How your baby is immunised

Your baby will be given the BCG vaccination in the upper part of the left arm.

The vaccination is given soon after birth, usually by 28 days after birth.

Side effects

Immediately after the injection, a raised blister will appear. This shows that the injection has been given properly.

Within 2 to 6 weeks of the injection a small spot will appear. This may be quite sore for a few days, but it should gradually heal if you don’t cover it. It may leave a small scar. This is normal.

Occasionally, your baby may develop a shallow sore where they had the injection. If this is weeping fluid and needs to be covered, use a dry dressing – never a plaster – until a scab forms. This sore may take as long as several months to heal.

If you are worried or you think the sore has become infected, see your doctor.

Reasons why your baby shouldn’t have the BCG vaccination

As with most other immunisations, the injection may not be given or should be delayed if:

  • your baby has a high fever
  • your baby is suffering from a generalised infected skin condition. If eczema is present, an injection site will be chosen that is free from skin lesions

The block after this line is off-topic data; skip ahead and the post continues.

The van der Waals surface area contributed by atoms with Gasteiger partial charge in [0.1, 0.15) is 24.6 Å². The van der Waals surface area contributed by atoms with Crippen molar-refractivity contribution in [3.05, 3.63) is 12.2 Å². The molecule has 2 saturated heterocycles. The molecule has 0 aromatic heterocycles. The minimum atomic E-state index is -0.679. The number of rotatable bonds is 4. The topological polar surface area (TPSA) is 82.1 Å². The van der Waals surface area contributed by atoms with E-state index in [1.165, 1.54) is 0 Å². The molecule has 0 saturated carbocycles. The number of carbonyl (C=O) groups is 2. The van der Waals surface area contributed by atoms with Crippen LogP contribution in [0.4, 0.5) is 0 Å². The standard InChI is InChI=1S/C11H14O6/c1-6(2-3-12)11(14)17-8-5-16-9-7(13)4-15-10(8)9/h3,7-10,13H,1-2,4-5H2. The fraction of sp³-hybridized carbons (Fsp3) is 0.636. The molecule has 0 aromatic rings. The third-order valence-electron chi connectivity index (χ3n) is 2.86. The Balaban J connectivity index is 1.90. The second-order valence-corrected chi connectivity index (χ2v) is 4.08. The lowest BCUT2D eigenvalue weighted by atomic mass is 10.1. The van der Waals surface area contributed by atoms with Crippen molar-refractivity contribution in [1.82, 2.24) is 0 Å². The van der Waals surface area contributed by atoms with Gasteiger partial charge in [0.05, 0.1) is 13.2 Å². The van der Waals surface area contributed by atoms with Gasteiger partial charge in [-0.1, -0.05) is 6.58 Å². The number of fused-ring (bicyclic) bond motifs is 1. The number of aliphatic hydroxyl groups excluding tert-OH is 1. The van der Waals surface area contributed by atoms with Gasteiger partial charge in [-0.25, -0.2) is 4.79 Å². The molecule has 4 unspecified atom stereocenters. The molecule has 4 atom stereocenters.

Rarely, in children who have weakened immune systems, the bacteria in the vaccine can cause serious infection.

It is very important that you tell the nurse or doctor if your child has, or is suspected of having, a weakened immune system. For example:

  • the child is on treatment for cancer or other serious conditions
  • the child’s mother had immunosuppressive biological therapy in pregnancy
  • there is a family history of problems with the immune system (for example HIV, Severe Combined Immunodeficiency (SCID))
  • babies who have or might have SCID

Which babies need to have BCG

Even if you don’t live in an area where all babies are offered BCG your baby may still need the vaccine.

If you answer ‘Yes’ to any of the following questions, you should ask your doctor or nurse about BCG for your baby:

  1. Does your baby, the baby’s mother, father or grandparents, or anyone who lives with you, come from a country with a high rate of TB?

  2. Will you and your baby be going to live or to stay with friends and family in one of these countries?

  3. Does anyone who lives with you, or who spends a lot of time with your baby, have TB now or had TB in the past?

BCG and routine immunisations

Your baby can start their routine immunisations at 8 weeks of age regardless of when they have their BCG. You should make sure that your baby is not given another injection in the same arm as the BCG for at least 3 months afterwards; otherwise the glands in that area may swell.

Make sure that there is a record of the BCG vaccination in your child’s Personal Child Health Record (Red book) for future reference.

Further information

If you want more information on TB, or the BCG vaccine or any other immunisations, speak to your doctor, health visitor, midwife or nurse – or visit NHS.UK.